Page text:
Great supply chain disruption to continue in 2022: IHS Markit

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Supply chain disruptions will continue to roil the global economy in 2022, with new challenges for companies and adding to inflation, according to IHS Markit, which said port congestion, severely constrained manufacturing output, rising prices of crude oil, coal and natural gas, and geopolitical risks will add to further disruptions in supply chains worldwide.

The company released a report titled The Great Supply Chain Disruption: Why It Continues in 2022’ recently.

Port congestion continues to significantly slow the circulatory movement of ships, containers and other transport assets including chassis—removing capacity, lengthening transit times and forcing shipping rates much higher, wrote Peter Tirschwell, the company’s vice president for maritime and trade, in the report.

Supply chain disruptions will continue to roil the global economy in 2022, with new challenges for firms and adding to inflation, according to IHS Markit, which said port congestion, severely constrained manufacturing output, rising prices of crude oil, coal and natural gas, and geopolitical risks will add to further disruptions in supply chains worldwide.

As 2022 begins, the container shipping supply chain remains in the deepest crisis it has ever seen, and unwinding the disruption will take months, he wrote.

Exacerbating the crisis in container supply chains is capacity. Ocean carriers and freight forwarders report that there are enough ships and containers to handle even the elevated demand. The problem is that so much of that capacity is idled or circulating more slowly. The result has been to take significant capacity off the table, he wrote.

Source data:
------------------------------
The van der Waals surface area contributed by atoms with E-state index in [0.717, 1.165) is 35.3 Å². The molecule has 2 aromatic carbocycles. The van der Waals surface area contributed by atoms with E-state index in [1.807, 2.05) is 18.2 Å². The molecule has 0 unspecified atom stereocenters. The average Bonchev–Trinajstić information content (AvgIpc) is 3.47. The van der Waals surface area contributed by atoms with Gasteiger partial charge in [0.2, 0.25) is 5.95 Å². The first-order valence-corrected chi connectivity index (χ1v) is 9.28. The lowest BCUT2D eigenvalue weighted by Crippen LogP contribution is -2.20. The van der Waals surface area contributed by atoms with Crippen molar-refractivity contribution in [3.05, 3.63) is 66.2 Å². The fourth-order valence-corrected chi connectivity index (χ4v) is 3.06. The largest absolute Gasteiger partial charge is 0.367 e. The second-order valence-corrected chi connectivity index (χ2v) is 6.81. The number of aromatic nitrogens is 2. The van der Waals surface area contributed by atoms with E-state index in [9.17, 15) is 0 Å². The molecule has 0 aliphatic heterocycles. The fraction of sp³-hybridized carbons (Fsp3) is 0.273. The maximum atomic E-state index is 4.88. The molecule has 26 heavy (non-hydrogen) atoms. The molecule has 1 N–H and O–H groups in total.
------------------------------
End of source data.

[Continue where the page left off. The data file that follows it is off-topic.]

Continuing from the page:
Estimates are that 10-15 per cent of capacity has been removed due to congestion. This is evident in the freight rates, where spot container freight rates are up three to five times versus just a year ago, depending on the trade lane.

“The 2022 outlook remains one for continuing disruption with no guarantee of a quick return to pre-pandemic system fluidity at least through the first half of the year,” Tirschwell added.

Businesses in 2022 will be forced to pay more for labour, especially to service workers who were some of the lowest paid workers and most in danger of getting COVID-19, and have been most hesitant to return to work, wrote John Anton, director, pricing and purchasing service, at the company.

Political decisions will play a much more significant role in supply chains in 2022 as governments seek to control strategic resources and secure competitive advantage, wrote Nathalie Wlodarczyk, vice president of risk intelligence solutions.

Entering 2022, crude oil prices are up about 55 per cent from a year ago at this time. Internationally traded coal prices recently were up 100 per cent, wrote Jim Burkhard, vice president, oil markets, energy and mobility.

And spot prices for gas in Europe and Asia in early January are 350 per cent higher than a year ago. That can change by the day or the hour, but that provides a sense of the magnitude of the increase in prices and volatility we’ve seen over the last year, he added.

Fibre2Fashion News Desk (DS)



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